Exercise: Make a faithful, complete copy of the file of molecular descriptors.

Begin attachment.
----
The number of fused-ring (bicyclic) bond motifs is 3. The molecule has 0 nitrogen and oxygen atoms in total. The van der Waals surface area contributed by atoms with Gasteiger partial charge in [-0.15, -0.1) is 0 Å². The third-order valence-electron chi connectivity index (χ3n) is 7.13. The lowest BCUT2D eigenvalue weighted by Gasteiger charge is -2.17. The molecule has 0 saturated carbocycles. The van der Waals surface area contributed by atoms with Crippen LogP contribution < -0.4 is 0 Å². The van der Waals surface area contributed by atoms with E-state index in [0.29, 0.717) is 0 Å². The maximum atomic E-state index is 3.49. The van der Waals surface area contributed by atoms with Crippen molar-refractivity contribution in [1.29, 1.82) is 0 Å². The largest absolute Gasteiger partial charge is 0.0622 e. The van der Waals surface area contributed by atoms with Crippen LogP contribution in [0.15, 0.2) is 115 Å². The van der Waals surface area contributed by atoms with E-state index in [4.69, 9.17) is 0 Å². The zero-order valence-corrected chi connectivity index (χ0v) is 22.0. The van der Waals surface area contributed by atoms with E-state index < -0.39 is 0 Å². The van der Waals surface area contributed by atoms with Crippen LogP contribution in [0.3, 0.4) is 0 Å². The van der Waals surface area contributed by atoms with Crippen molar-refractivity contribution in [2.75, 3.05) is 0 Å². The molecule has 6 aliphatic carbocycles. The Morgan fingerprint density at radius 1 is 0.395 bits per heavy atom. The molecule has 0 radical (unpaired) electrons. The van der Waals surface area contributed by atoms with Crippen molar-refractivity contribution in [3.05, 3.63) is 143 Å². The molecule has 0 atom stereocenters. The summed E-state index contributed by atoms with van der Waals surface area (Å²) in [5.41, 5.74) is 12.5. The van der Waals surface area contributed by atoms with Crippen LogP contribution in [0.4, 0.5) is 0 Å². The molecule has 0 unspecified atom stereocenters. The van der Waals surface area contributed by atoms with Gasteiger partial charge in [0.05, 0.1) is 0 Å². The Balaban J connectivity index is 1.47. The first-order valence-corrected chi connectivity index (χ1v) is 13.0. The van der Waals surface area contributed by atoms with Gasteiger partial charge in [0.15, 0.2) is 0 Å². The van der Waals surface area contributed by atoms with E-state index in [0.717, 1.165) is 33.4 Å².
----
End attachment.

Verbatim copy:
The number of fused-ring (bicyclic) bond motifs is 3. The molecule has 0 nitrogen and oxygen atoms in total. The van der Waals surface area contributed by atoms with Gasteiger partial charge in [-0.15, -0.1) is 0 Å². The third-order valence-electron chi connectivity index (χ3n) is 7.13. The lowest BCUT2D eigenvalue weighted by Gasteiger charge is -2.17. The molecule has 0 saturated carbocycles. The van der Waals surface area contributed by atoms with Crippen LogP contribution < -0.4 is 0 Å². The van der Waals surface area contributed by atoms with E-state index in [0.29, 0.717) is 0 Å². The maximum atomic E-state index is 3.49. The van der Waals surface area contributed by atoms with Crippen molar-refractivity contribution in [1.29, 1.82) is 0 Å². The largest absolute Gasteiger partial charge is 0.0622 e. The van der Waals surface area contributed by atoms with Crippen LogP contribution in [0.15, 0.2) is 115 Å². The van der Waals surface area contributed by atoms with E-state index in [4.69, 9.17) is 0 Å². The zero-order valence-corrected chi connectivity index (χ0v) is 22.0. The van der Waals surface area contributed by atoms with E-state index < -0.39 is 0 Å². The van der Waals surface area contributed by atoms with Crippen LogP contribution in [0.3, 0.4) is 0 Å². The van der Waals surface area contributed by atoms with Crippen molar-refractivity contribution in [2.75, 3.05) is 0 Å². The molecule has 6 aliphatic carbocycles. The Morgan fingerprint density at radius 1 is 0.395 bits per heavy atom. The molecule has 0 radical (unpaired) electrons. The van der Waals surface area contributed by atoms with Crippen molar-refractivity contribution in [3.05, 3.63) is 143 Å². The molecule has 0 atom stereocenters. The summed E-state index contributed by atoms with van der Waals surface area (Å²) in [5.41, 5.74) is 12.5. The van der Waals surface area contributed by atoms with Crippen LogP contribution in [0.4, 0.5) is 0 Å². The molecule has 0 unspecified atom stereocenters. The van der Waals surface area contributed by atoms with Gasteiger partial charge in [0.05, 0.1) is 0 Å². The Balaban J connectivity index is 1.47. The first-order valence-corrected chi connectivity index (χ1v) is 13.0. The van der Waals surface area contributed by atoms with Gasteiger partial charge in [0.15, 0.2) is 0 Å². The van der Waals surface area contributed by atoms with E-state index in [0.717, 1.165) is 33.4 Å².